• Partnerships for Trauma Recovery focuses on healing trauma among international survivors of human rights abuses including war, torture, forced displacement, human trafficking, gender-based violence and persecution due to identity, sexual orientation, and beliefs.
  • Race Forward catalyzes movement building for racial justice. It brings systemic analysis and an innovative approach to complex race issues to help people take effective action toward racial equity, working in partnership with communities, organizations, and sectors to build strategies to advance racial justice in policies, institutions, and culture.
  • Repaired Nations is a pan-African network of support and resources that catalyzes the growth of cooperative ventures for a thriving and resilient future. Repaired Nations provides the network, training, funding, and supportive-infrastructure to cultivate a successful pan-African cooperative ecosystem.
  • SisterSong Women of Color Reproductive Justice Collective, comprising 80 local, regional and national grassroots organizations in the United States, aims to amplify and strengthen the collective voices of indigenous women and women of color to ensure reproductive justice through securing human rights.
  • Souls Grown Deep is dedicated to promoting the work of African American artists from the South, and supporting their communities by fostering economic empowerment, racial and social justice, and educational advancement.

These organizations were chosen through a collaborative nomination and selection process that involved all Hewlett Foundation staff and focused on charitable organizations that address anti-Black racism.  A volunteer Advisory Council of staff who identify as Black or of African descent guided the selection process and elevated nominated organizations that were catalytic in their approaches to racial equity and antiracist ideas and policy.

“In particular, our advisory council was inspired by each organization’s approach to building inclusive, antiracist power that centers Black communities and helps people find their own antiracist power,” said Jasmine Sudarkasa, Program Fellow in the foundation’s Effective Philanthropy Group, which facilitated the selection process.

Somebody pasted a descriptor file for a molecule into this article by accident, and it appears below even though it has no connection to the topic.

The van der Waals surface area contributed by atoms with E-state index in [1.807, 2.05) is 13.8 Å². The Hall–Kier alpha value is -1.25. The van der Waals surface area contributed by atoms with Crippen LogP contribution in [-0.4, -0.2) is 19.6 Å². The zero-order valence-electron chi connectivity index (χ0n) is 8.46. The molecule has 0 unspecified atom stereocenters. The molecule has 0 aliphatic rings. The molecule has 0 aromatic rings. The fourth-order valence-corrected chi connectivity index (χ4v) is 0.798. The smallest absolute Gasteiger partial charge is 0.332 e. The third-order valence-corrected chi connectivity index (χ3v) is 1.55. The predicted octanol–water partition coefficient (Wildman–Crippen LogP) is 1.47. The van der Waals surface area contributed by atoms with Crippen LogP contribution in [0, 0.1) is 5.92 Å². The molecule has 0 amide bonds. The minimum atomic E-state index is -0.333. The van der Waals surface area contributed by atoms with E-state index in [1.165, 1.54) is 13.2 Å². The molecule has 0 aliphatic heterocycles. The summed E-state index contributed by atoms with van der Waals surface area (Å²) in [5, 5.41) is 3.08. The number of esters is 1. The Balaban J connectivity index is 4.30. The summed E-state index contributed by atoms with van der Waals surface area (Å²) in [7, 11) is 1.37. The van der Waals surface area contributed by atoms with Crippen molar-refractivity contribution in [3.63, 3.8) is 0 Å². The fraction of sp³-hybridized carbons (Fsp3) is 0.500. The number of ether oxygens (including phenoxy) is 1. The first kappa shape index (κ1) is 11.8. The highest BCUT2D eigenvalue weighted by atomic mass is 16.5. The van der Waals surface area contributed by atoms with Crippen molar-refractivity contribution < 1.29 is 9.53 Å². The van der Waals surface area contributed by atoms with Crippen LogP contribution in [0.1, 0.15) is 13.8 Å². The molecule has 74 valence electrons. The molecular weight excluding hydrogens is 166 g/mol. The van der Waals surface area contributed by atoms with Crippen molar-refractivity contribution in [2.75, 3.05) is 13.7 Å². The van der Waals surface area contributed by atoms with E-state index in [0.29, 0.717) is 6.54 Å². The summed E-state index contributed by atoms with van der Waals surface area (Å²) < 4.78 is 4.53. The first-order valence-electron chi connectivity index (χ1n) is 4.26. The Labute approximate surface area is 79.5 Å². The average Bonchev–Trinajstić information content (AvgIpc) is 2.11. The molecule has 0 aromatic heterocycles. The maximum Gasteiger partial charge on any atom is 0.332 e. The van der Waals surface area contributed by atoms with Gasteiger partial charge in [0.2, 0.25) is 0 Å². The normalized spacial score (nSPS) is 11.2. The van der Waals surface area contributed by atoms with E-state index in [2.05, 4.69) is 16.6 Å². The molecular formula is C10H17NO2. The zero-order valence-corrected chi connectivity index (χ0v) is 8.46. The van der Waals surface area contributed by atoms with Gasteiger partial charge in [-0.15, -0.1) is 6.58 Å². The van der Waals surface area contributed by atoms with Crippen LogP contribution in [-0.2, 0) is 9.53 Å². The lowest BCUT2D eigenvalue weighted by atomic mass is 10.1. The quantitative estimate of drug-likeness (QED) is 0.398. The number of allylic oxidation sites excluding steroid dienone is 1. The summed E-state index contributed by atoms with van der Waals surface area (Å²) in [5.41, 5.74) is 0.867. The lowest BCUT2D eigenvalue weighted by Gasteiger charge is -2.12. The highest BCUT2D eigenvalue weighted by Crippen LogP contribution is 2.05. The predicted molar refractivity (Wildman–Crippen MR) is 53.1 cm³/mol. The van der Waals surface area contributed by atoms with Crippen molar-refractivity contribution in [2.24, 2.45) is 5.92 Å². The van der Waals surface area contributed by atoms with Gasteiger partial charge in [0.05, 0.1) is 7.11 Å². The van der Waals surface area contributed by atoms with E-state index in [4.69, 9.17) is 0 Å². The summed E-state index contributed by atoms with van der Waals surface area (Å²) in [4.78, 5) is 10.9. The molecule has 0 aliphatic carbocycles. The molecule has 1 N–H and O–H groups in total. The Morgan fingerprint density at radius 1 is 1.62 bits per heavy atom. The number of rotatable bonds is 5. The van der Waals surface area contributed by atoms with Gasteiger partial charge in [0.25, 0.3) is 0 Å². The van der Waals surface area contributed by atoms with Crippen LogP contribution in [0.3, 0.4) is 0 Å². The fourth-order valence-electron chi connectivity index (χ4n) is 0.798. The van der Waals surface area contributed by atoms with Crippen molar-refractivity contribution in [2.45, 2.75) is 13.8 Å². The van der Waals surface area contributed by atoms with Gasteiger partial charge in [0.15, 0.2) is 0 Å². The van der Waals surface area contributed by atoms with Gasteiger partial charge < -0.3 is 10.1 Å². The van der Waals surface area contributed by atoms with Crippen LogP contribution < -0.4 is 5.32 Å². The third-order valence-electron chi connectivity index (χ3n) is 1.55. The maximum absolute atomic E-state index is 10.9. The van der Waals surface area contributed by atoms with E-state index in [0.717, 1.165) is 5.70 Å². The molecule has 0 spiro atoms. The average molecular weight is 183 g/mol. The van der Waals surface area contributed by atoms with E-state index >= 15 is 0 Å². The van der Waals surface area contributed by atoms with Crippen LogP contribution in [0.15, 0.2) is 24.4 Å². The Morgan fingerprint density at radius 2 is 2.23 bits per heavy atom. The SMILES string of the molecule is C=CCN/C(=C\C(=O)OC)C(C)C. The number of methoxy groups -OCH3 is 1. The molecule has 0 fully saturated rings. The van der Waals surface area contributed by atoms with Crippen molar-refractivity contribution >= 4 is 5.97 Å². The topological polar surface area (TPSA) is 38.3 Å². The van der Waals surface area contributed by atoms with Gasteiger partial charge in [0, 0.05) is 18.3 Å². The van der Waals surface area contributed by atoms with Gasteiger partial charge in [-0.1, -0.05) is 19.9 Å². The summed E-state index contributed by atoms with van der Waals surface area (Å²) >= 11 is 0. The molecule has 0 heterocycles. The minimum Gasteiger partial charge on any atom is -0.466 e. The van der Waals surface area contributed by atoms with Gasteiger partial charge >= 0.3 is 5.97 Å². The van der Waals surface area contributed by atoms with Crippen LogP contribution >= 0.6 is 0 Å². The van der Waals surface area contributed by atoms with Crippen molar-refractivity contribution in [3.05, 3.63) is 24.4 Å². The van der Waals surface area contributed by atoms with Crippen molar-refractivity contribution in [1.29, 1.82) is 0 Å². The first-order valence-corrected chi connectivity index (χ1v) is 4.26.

To provide streamlined support, with minimal burden on the recipients, these donations have been exempted from Hewlett’s usual reporting and application requirements, beyond what is legally required.

These awards follow an earlier grant provided this summer to the Democracy Frontlines Fund, in partnership with the Libra Foundation and 10 other funders, to support grassroots organizations advocating for racial justice in free, fair elections and criminal justice. They are part of a larger effort at the foundation, created in response to the racial reckoning of 2020 that challenged all institutions—but especially ones like Hewlett that have not confronted systemic racism—to step up and do more.

The Hewlett Foundation’s commitments include the pledge to create a new 10-year, $150 million initiative focused on racial justice, which will provide sustained and strategic support to racial justice organizations, and more fully incorporating racial equity in our ongoing programs, grantmaking strategies, and operations.

The Hewlett Foundation’s Advisory Council included: May Aguiar, Program Associate, Global Development & Population; Althea Anderson, Program Officer, Global Development & Population; Joseph Asunka, Program Officer, Global Development & Population; Kathryn Bradley, Program Fellow, Education; Angela DeBarger, Program Officer, Education; Spergon Hunt, Associate Accountant, Finance; Kent McGuire, Program Director, Education; Charmaine Mercer, Program Officer, Education; Morgan Reams, Program Associate, Effective Philanthropy Group; and Marilyn Waite, Program Officer, Environment; as well as non-voting members Jasmine Sudarkasa, Program Fellow, Effective Philanthropy Group, and Kristy Tsadick, Deputy General Counsel. The nomination and selection process was facilitated by members of the foundation’s Effective Philanthropy Group: Amy Arbreton, Evaluation Officer; Jasmine Sudarkasa, Program Fellow; and Fay Twersky, Vice President.